Why lithium is doubly effective – perhaps – for manic-depressives
For manic-depressives lithium is the great equalizer. Since the 1970s they’ve used the drug to temper their mood swings, but they’ve taken it — and their doctors have prescribed it — on faith. Nobody knew how it worked. But a recent theory suggests an answer.
Mood disorders are thought to be caused by imbalances in the brain’s neurotransmitters, the chemicals by which brain cells communicate with one another. Neurotransmitters from one cell bind to the outside of another cell and initiate a series of biochemical events inside it that deter- mine how it will fire. If a particular neurotransmitter, or ”first messenger,” goes haywire, the cell manufactures too little or too much ”second messenger” inside, causing the cell to fire abnormally and producing an exaggerated mood.
Most mood-altering drugs work by increasing or decreasing the amount of transmitter that reaches a cell. However, for manic-depressives such drugs aren’t very effective. For one thing, each drug can be used for only one kind of mood swing, because each affects only a specific type of transmitter: anti-psychotics treat mania by blocking the transmitters that trigger it, but they do nothing for a patient in a depressive phase; antidepressants not only won’t combat mania but have even been known to precipitate it. Furthermore, such mood-altering drugs are indiscriminate: they act on neurotransmitters whether or not they’ve gone haywre.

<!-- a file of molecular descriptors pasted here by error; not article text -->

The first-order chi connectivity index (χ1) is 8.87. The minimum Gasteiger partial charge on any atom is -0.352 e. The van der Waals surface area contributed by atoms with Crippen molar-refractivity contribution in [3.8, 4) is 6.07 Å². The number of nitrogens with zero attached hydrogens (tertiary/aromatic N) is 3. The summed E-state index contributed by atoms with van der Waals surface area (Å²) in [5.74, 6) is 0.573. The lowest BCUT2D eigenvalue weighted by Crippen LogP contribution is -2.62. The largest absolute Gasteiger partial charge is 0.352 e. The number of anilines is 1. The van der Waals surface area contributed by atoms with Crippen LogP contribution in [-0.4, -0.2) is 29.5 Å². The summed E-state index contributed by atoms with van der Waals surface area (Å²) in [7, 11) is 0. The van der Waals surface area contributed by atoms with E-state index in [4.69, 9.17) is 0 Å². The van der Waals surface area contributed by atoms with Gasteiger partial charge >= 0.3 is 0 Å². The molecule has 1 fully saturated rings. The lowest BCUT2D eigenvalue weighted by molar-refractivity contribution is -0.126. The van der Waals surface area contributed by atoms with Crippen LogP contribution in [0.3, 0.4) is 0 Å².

Lithium has none of these drawbacks. It relieves both mania and depression, and even protects against further mood swings. What makes it work this way? Neuroscientists Solomon Snyder, Jay Bar- aban, and Paul Worley of Johns Hopkins suggest that the key to lithium’s paradoxical effects is its site of intervention: unlike most other drugs, it bypasses the neurotransmitters on the outside and goes right to the second-messenger system at the heart of the cell. When the cell is hyperac tive — when a faulty signal from one neurotransmitter or another is making it produce too much second messenger — lithium will act as an inhibitor. In mood disorders, the researchers propose, lithi- um drives hyperactive cells back to normal, whether those cells are causing mania or depression. And when the cells are doing their job just right, lithium leaves them alone. As Baraban puts its, ”It’s like a traffic cop who makes sure you’re not going too fast or too slow.”
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